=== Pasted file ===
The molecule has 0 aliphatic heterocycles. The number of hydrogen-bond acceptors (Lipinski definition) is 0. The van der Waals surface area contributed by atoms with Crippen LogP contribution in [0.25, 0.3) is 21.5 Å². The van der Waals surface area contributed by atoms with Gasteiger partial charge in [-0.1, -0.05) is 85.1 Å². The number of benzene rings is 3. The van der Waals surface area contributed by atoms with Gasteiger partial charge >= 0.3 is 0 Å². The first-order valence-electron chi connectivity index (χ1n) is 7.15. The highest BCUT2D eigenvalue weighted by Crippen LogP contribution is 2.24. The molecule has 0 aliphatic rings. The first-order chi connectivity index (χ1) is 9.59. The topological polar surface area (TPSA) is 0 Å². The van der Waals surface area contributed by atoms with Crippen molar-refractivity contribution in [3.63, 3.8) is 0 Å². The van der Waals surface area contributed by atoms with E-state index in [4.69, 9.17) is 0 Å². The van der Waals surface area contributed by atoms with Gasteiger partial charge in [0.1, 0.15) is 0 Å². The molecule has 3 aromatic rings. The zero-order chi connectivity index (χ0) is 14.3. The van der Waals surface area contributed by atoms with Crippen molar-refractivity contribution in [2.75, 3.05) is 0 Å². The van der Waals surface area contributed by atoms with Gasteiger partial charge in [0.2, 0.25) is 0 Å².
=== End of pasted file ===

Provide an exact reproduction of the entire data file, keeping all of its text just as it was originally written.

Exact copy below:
The molecule has 0 aliphatic heterocycles. The number of hydrogen-bond acceptors (Lipinski definition) is 0. The van der Waals surface area contributed by atoms with Crippen LogP contribution in [0.25, 0.3) is 21.5 Å². The van der Waals surface area contributed by atoms with Gasteiger partial charge in [-0.1, -0.05) is 85.1 Å². The number of benzene rings is 3. The van der Waals surface area contributed by atoms with Gasteiger partial charge >= 0.3 is 0 Å². The first-order valence-electron chi connectivity index (χ1n) is 7.15. The highest BCUT2D eigenvalue weighted by Crippen LogP contribution is 2.24. The molecule has 0 aliphatic rings. The first-order chi connectivity index (χ1) is 9.59. The topological polar surface area (TPSA) is 0 Å². The van der Waals surface area contributed by atoms with Crippen molar-refractivity contribution in [3.63, 3.8) is 0 Å². The van der Waals surface area contributed by atoms with E-state index in [4.69, 9.17) is 0 Å². The van der Waals surface area contributed by atoms with Gasteiger partial charge in [0.1, 0.15) is 0 Å². The molecule has 3 aromatic rings. The zero-order chi connectivity index (χ0) is 14.3. The van der Waals surface area contributed by atoms with Crippen molar-refractivity contribution in [2.75, 3.05) is 0 Å². The van der Waals surface area contributed by atoms with Gasteiger partial charge in [0.2, 0.25) is 0 Å².